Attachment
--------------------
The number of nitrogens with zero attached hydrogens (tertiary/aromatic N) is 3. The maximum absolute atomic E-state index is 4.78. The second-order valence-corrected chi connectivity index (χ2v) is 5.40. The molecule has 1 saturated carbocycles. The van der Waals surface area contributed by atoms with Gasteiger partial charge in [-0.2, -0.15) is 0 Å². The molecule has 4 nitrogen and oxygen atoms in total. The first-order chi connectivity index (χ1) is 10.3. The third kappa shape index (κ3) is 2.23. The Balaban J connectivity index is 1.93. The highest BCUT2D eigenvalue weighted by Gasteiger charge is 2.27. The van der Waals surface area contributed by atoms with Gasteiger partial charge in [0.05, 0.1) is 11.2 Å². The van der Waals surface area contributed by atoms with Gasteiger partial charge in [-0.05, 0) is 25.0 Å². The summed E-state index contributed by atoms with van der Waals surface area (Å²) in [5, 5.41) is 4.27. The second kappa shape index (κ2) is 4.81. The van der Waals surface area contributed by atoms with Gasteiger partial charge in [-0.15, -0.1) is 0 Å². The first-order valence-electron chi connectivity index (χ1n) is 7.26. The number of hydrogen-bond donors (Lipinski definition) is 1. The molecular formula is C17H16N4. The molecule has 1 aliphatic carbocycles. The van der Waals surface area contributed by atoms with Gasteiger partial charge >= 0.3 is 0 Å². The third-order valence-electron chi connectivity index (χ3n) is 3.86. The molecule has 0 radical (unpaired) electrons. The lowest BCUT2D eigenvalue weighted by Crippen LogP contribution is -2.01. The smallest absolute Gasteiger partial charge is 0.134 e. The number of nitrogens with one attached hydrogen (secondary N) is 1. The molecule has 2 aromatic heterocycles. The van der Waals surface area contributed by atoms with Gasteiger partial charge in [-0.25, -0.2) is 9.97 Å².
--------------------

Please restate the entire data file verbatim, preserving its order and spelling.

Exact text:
The number of nitrogens with zero attached hydrogens (tertiary/aromatic N) is 3. The maximum absolute atomic E-state index is 4.78. The second-order valence-corrected chi connectivity index (χ2v) is 5.40. The molecule has 1 saturated carbocycles. The van der Waals surface area contributed by atoms with Gasteiger partial charge in [-0.2, -0.15) is 0 Å². The molecule has 4 nitrogen and oxygen atoms in total. The first-order chi connectivity index (χ1) is 10.3. The third kappa shape index (κ3) is 2.23. The Balaban J connectivity index is 1.93. The highest BCUT2D eigenvalue weighted by Gasteiger charge is 2.27. The van der Waals surface area contributed by atoms with Gasteiger partial charge in [0.05, 0.1) is 11.2 Å². The van der Waals surface area contributed by atoms with Gasteiger partial charge in [-0.05, 0) is 25.0 Å². The summed E-state index contributed by atoms with van der Waals surface area (Å²) in [5, 5.41) is 4.27. The second kappa shape index (κ2) is 4.81. The van der Waals surface area contributed by atoms with Gasteiger partial charge in [-0.15, -0.1) is 0 Å². The first-order valence-electron chi connectivity index (χ1n) is 7.26. The number of hydrogen-bond donors (Lipinski definition) is 1. The molecular formula is C17H16N4. The molecule has 1 aliphatic carbocycles. The van der Waals surface area contributed by atoms with Gasteiger partial charge >= 0.3 is 0 Å². The third-order valence-electron chi connectivity index (χ3n) is 3.86. The molecule has 0 radical (unpaired) electrons. The lowest BCUT2D eigenvalue weighted by Crippen LogP contribution is -2.01. The smallest absolute Gasteiger partial charge is 0.134 e. The number of nitrogens with one attached hydrogen (secondary N) is 1. The molecule has 2 aromatic heterocycles. The van der Waals surface area contributed by atoms with Gasteiger partial charge in [-0.25, -0.2) is 9.97 Å².